Opera North's Street Scene Review | The Lowry | Manchester
Ending Opera North’s three-show season at the Lowry, Street Scene turns up the heat with a powerfully cinematic take on Kurt Weill’s, 1946 opera. Capturing the vibrant world of an apartment complex, the production plays out the sordid tales and diverse voices of New York’s 1940’s melting pot, over two scalding summer days.
Mathew Ebertardt’s revival is an inviting production that shines a light on an amplified microcosm of New Yorkers. Audiences join the tenants on their stoop, as the design establishes the apartment within a cascading staircase that flows from both sides of the Lowry. With the innovative set sprouting characters from all corners of the stage, the scene resembles Escher’s Relativity, continuously framing the ensemble at its centre. The shared space brings a terrific sense of community, piling in a large cast and allowing the pacy action to unveil multiple soapy stories. Within the bright brownstone, we hear the whisperings of nosey neighbours speaking on tenants’ evictions, cheating spouses and ragamuffins running wild in the neighbourhood. Additionally, just like a captivating soap opera, we are happy to witness their turbulent lives play out before us.
Despite being laced with plenty of tragedy, Ebertardt’s direction ensures Street Scenes Tony Award-winning Best Original Score buzzes above the drama. Catchy songs, including We’ll Go Away Together and I Got a Marble and a Star paper over the issues of drunken, heartbroken and homeless tenants, let alone housewife Anna (Giselle Allen) making whoopie with the milkman. Over its two-tiered staging, Opera North embraces the multiplicity of its eighteen membered cast, switching musical styles to present a litany of arias and duets. Within their beautifully presented production, Gary Clarke serves up lengthy song-and-dance sequences including, Wouldn't You Like To Be On Broadway? that highlights the shows peculiar mix of Broadway tracks within its opera framework.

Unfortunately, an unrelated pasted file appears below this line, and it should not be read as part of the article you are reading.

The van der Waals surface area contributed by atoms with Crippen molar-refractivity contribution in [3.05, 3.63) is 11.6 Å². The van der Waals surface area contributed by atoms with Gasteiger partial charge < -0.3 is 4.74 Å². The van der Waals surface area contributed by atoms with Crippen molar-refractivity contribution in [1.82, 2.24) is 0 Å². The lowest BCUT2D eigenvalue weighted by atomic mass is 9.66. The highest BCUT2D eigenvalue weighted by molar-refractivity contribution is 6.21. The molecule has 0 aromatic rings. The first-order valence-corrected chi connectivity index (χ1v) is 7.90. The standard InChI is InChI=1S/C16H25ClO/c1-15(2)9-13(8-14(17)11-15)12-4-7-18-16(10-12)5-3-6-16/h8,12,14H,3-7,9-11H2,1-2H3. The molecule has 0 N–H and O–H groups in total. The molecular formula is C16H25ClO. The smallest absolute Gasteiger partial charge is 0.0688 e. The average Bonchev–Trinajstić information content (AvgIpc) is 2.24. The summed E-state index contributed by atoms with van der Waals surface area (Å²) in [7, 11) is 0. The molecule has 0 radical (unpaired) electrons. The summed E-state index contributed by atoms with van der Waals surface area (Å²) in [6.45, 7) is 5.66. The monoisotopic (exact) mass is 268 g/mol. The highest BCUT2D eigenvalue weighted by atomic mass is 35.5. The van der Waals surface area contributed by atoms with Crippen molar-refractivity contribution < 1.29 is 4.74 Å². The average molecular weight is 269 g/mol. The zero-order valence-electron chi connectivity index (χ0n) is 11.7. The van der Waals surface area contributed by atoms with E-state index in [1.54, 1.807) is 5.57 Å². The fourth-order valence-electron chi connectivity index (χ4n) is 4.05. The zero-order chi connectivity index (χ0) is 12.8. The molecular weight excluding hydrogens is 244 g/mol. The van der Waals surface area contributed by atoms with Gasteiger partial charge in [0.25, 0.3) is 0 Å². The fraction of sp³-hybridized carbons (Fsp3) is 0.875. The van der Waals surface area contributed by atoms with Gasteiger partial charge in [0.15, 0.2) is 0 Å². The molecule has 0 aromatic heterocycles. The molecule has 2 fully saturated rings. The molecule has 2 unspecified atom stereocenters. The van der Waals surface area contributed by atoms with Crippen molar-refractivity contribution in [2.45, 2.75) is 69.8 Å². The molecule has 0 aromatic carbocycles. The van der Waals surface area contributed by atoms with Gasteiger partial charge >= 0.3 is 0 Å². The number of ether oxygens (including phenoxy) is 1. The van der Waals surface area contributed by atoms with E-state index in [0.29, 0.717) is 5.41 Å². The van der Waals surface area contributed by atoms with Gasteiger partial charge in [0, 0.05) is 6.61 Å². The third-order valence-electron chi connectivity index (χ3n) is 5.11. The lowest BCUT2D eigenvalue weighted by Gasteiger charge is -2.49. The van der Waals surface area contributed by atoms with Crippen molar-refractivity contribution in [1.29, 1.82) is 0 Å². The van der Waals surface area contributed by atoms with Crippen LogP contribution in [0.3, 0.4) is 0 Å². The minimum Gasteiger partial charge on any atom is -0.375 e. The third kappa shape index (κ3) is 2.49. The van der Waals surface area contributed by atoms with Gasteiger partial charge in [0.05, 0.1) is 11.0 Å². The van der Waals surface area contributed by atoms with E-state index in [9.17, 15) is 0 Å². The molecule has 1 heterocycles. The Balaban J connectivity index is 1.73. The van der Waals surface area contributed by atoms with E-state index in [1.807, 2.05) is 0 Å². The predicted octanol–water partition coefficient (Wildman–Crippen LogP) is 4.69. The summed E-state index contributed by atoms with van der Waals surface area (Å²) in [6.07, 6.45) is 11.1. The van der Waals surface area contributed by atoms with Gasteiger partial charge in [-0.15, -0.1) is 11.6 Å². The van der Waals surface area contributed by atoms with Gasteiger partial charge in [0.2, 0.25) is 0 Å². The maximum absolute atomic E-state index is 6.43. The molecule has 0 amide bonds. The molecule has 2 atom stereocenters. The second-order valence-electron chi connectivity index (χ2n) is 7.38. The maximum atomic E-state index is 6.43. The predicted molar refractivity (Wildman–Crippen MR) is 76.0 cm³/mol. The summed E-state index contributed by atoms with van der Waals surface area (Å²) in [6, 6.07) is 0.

Conducted by James Holmes, the irresistibly jazzy score layers a Broadway-style over its working-class storyline of clashes and conflicts. Plenty of memorable moments are on offer, with impressive numbers like Moon Faced and Starry Eyed woven into the fabric of the plot. A jitterbug performance between Mae Jones (Michelle Andrews) and Rodney Vubya (Dick McGann) syncs the soap with entertaining choreography and keeps the sombre drama upbeat. Even the soon to be evicted Hildebrand family have their youngest daughter, Jennie (Laura Kelly-McInroy) perform the delightfully optimistic, Wrapped in a Ribbon and Tied in a Bow as a strange dichotomy to the real action unfolding on stage.
Opera North's Street Scene is one of the most relaxed, relatable and high-energy operas touring with the company. Filled with scandal and joy, it is an easy-going venture for newbies of the genre, bringing with them a terrific live orchestra, a passionate ensemble and a stunning set design.